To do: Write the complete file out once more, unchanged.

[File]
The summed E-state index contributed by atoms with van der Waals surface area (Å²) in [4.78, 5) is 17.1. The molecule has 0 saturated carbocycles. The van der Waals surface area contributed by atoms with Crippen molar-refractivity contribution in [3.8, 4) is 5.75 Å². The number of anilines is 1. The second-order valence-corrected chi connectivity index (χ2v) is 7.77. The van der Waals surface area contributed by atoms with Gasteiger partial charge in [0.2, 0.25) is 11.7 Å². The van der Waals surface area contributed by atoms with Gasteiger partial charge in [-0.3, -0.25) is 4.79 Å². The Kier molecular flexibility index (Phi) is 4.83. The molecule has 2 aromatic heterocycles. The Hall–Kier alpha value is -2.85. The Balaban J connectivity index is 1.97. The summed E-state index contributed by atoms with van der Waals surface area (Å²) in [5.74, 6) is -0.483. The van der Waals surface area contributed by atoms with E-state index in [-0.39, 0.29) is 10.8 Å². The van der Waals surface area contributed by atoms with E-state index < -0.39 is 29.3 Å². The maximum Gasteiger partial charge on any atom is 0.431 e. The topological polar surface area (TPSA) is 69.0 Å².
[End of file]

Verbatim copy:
The summed E-state index contributed by atoms with van der Waals surface area (Å²) in [4.78, 5) is 17.1. The molecule has 0 saturated carbocycles. The van der Waals surface area contributed by atoms with Crippen molar-refractivity contribution in [3.8, 4) is 5.75 Å². The number of anilines is 1. The second-order valence-corrected chi connectivity index (χ2v) is 7.77. The van der Waals surface area contributed by atoms with Gasteiger partial charge in [0.2, 0.25) is 11.7 Å². The van der Waals surface area contributed by atoms with Gasteiger partial charge in [-0.3, -0.25) is 4.79 Å². The Kier molecular flexibility index (Phi) is 4.83. The molecule has 2 aromatic heterocycles. The Hall–Kier alpha value is -2.85. The Balaban J connectivity index is 1.97. The summed E-state index contributed by atoms with van der Waals surface area (Å²) in [5.74, 6) is -0.483. The van der Waals surface area contributed by atoms with E-state index in [-0.39, 0.29) is 10.8 Å². The van der Waals surface area contributed by atoms with E-state index < -0.39 is 29.3 Å². The maximum Gasteiger partial charge on any atom is 0.431 e. The topological polar surface area (TPSA) is 69.0 Å².